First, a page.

(Szu-ma Hsiang-ju; simplified Chinese: 司马相如; traditional Chinese: 司馬相如; 179–127 BC) was a Chinese poet, musician, and author of the Western Han Dynasty
(206 BCE – 9 CE). Sima's importance in Classical Chinese poetry consists both in his surviving works, several of which are especially famous, but also in his contribution to innovation in form and style. His poetry includes his invention or at least development of the fu form, applying new metrical rhythms to the lines of poetry, which he mixed with lines of prose, and provided with several of what would in ensuing centuries become among a group of common set topics for this genre. He was also versatile enough to write in the Chu Ci-style, while it was enjoying a brief renaissance, and he also wrote lyrics in what would become known as the yuefu formal style. Musically, Sima Xiangru is known for mastery of the guqin.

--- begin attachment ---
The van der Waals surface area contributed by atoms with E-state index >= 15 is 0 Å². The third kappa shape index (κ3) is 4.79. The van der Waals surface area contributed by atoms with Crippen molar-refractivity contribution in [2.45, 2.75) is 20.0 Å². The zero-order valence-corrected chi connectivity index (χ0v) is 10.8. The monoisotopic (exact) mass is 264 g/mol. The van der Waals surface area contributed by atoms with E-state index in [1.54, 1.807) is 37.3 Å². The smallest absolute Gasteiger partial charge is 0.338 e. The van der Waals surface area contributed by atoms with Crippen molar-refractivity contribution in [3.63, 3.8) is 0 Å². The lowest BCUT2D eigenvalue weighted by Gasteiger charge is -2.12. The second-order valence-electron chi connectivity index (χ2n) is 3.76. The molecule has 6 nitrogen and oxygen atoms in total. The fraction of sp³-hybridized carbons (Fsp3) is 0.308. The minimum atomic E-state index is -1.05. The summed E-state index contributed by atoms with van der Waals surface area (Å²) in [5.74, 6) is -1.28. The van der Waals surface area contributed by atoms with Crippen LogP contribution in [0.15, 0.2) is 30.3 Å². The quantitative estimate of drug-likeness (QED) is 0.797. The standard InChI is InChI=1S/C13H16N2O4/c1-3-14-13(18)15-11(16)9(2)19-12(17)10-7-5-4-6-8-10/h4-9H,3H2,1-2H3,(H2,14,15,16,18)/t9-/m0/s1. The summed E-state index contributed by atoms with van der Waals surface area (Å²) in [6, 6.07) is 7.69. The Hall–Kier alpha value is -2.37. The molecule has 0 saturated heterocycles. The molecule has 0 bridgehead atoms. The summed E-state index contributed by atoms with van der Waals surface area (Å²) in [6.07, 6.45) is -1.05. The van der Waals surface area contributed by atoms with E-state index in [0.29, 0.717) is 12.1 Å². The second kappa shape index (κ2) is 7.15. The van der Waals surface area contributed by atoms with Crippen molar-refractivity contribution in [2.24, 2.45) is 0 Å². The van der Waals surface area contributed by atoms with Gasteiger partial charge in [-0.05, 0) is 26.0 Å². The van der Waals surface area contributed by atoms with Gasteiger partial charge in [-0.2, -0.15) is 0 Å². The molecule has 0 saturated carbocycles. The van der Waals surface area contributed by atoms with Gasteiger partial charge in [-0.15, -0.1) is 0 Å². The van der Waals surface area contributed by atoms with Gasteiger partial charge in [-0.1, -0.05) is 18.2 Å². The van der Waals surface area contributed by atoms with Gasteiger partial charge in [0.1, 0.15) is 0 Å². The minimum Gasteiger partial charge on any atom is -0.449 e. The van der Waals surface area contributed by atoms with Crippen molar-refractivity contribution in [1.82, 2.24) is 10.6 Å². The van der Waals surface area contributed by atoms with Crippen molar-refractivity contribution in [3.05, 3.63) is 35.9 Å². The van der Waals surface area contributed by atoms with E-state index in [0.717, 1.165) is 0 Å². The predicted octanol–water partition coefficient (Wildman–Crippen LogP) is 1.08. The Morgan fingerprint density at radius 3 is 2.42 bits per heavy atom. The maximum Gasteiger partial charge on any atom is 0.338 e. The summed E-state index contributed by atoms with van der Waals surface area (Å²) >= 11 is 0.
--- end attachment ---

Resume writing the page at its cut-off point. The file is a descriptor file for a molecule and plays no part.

Sima Xiangru's life is a topic of biographical interest, and is featured in what enthusiasts like to refer to as the Records of the Grand Historian, but more prosaically is called the Shiji. Much is known about Sima Xiangru through Sima Qian's biography of him, in Shij ji 117. Sima Xiangru not only lived the good life as a member of two royal courts at different times of his life, but also experienced periods of financial and political difficulty: once he was disappointed in love, being forbidden marriage to the daughter of a wealthy man, but then eloped with his lover, in a famous scandal, where the couple supported themselves by opening and running a small tavern.
More Detail: http://en.wikipedia.org/wiki/Sima_Xiangru